Myrid Ramsay, Managing Partner of communications agency cobaltink on why Invictus, Stiveder and women’s rugby served up most memorable moments.
Picture by David Davies/PA Wire
For us, for me, and for so many others across the UK, this is the TV show that signals the start of Christmas proper. It is the recognition of the effort a raft of incredible athletes has put into their sport and the amazing results that they have achieved over the course of the previous 12 months.
There has been controversy about the 2014 winner, Lewis Hamilton. But isn’t there always some degree of sour grapes from interested tribes desperate to see their Number One lift the coveted title to become the best of the best?
Sitting in the auditorium it felt that McElroy was the champion-in-waiting. The predominantly Scottish crowd, who were perhaps it could be argued by natural extension mostly golf fans, raised the roof at each mention of his name.
While there was polite and surprisingly enthusiastic support for Dressage star Charlotte Dujardin, who polled fourth in the public vote, it was obvious whose endeavours in securing two major golf titles during the year had won the arena’s, and possibly the nation’s, hearts.
And while debate rages about who of these two successful and well-rewarded international sports stars should have walked away with the coveted trophy three very special and highly charged moments will remain in my mind. All of them for different reasons but all demonstrating the majesty of sporting endeavour.
The heartfelt and carefully chosen words of HRH Prince Harry when talking about the healing power of sport as he introduced the servicemen and women to the stage to represent this autumn’s The Invictus Games was inspiration enough. But they paled as he stood shoulder-to-shoulder with the embodiment of the Games themselves, the men and women those games had worked so hard to transform. His achievement has been significant of course, but it is as nothing in comparison to the long road that these sportsmen and women have travelled. No-one sat as they were presented with the Helen Rollason Award, how could we?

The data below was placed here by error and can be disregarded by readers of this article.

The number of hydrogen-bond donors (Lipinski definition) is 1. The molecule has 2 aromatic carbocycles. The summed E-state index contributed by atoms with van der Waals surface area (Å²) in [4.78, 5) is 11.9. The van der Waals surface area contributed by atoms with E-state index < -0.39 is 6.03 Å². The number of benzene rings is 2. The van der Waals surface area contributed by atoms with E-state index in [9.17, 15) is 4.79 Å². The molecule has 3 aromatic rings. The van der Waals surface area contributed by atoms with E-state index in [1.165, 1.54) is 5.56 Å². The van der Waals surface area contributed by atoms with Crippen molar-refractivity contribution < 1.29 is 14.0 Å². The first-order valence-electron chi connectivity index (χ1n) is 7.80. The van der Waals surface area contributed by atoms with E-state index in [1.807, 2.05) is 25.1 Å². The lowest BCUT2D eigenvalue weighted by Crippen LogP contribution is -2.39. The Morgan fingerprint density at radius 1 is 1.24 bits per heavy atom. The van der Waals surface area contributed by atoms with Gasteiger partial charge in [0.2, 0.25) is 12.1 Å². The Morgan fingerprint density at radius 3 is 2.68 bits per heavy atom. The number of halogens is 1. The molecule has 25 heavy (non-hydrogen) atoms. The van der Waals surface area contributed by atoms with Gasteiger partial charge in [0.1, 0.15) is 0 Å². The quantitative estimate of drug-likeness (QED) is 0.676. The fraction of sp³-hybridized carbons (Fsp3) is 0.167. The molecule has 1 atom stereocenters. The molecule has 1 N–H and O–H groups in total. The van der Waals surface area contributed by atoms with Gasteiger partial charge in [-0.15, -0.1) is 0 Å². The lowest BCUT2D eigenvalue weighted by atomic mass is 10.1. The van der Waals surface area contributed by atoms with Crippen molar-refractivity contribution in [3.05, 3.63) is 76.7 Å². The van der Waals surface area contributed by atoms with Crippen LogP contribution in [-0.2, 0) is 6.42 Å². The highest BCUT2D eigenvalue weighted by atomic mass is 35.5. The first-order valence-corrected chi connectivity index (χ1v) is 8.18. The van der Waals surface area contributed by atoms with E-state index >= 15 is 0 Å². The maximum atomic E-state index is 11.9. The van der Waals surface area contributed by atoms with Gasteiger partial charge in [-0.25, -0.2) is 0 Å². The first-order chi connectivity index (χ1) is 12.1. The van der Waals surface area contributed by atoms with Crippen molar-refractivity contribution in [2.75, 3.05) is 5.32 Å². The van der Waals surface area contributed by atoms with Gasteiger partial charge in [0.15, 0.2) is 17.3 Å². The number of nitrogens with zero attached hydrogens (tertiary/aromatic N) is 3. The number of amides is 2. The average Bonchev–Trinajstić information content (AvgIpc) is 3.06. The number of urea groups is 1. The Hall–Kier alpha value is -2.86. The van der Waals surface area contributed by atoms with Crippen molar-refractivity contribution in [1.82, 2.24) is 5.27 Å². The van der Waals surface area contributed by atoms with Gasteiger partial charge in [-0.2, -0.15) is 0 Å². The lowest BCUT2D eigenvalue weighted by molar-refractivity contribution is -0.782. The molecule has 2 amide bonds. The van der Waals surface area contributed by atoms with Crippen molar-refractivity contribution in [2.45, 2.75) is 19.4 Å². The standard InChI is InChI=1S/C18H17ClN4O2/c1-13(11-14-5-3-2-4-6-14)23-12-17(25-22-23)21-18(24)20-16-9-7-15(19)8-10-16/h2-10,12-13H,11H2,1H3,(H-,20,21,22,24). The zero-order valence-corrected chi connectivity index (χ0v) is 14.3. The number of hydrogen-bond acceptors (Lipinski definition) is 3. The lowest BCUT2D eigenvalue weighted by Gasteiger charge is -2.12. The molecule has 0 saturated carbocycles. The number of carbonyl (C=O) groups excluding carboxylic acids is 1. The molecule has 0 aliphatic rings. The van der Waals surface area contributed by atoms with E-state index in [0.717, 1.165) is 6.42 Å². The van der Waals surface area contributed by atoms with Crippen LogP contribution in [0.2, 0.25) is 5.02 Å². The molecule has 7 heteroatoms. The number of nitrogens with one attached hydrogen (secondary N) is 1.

Our second moment was watching one of this country’s unsung heroes receive the same recognition due the multi-millionaires of the sporting world. When 77-year-old Jill Stidever collected the BBC Get Inspired Unsung Hero award for helping children with disabilities learn to swim it was another golden moment to cherish and be thankful for those like her in communities across the UK.
As one of those who nominated her said simply: “She inspires people.” Remain in your seat in the presence of such understated grace and personal achievement? Not likely.
And finally a result which was a wonderful surprise. A woman’s team lifted the Team of the Year accolade. A predominantly male preserve for as long as I can remember, this has been the preserve of either all-men or at a push mixed teams. As the England women’s rugby team was read out my first thought was ‘what an amazing milestone for women’s sport’. When captain Katy McLean said just that moments later on receiving the award on behalf of the team it felt like an echo inside my head. And of course she is right. And of course I was on my feet, again.
Cobaltink met with Scottish Women In Sport last week to offer whatever help we can in forwarding their aims and ambitions for women’s sport. They work tirelessly to promote women in all aspects of sport and have considerable sporting and political endorsement from across the sporting landscape in Scotland.
For me it felt that perhaps, just perhaps, the tide is turning, that women’s sport is being seen as valid, as enthralling, as exciting as the men’s. It has always been, it’s just the perception has been otherwise.
With the announcement that the England Women’s Sevens squad would be turning professional after SPOTY the subtext to a rather wonderful evening dedicated to the power and wonder of sporting endeavour was underscored.
And no amount of bickering about who should have, who could have won could diminish an evening which underlined the greater good that sport in all its forms can deliver.
Sir Chris Hoy, my deep regret. What a touching speech, a lovely man and what an honour to be there when he collected his Lifetime Achievement Award. The auditorium stood as one on hearing his name in a fitting tribute for a true gentleman of sport. And while we tried to get close to him at the After Show Party this kindest knight of the realm was almost drowning in requests for selfies and a moment of his time.
Surrounded by sporting legends we declined to push in. In the cold light of day, I wish I had now!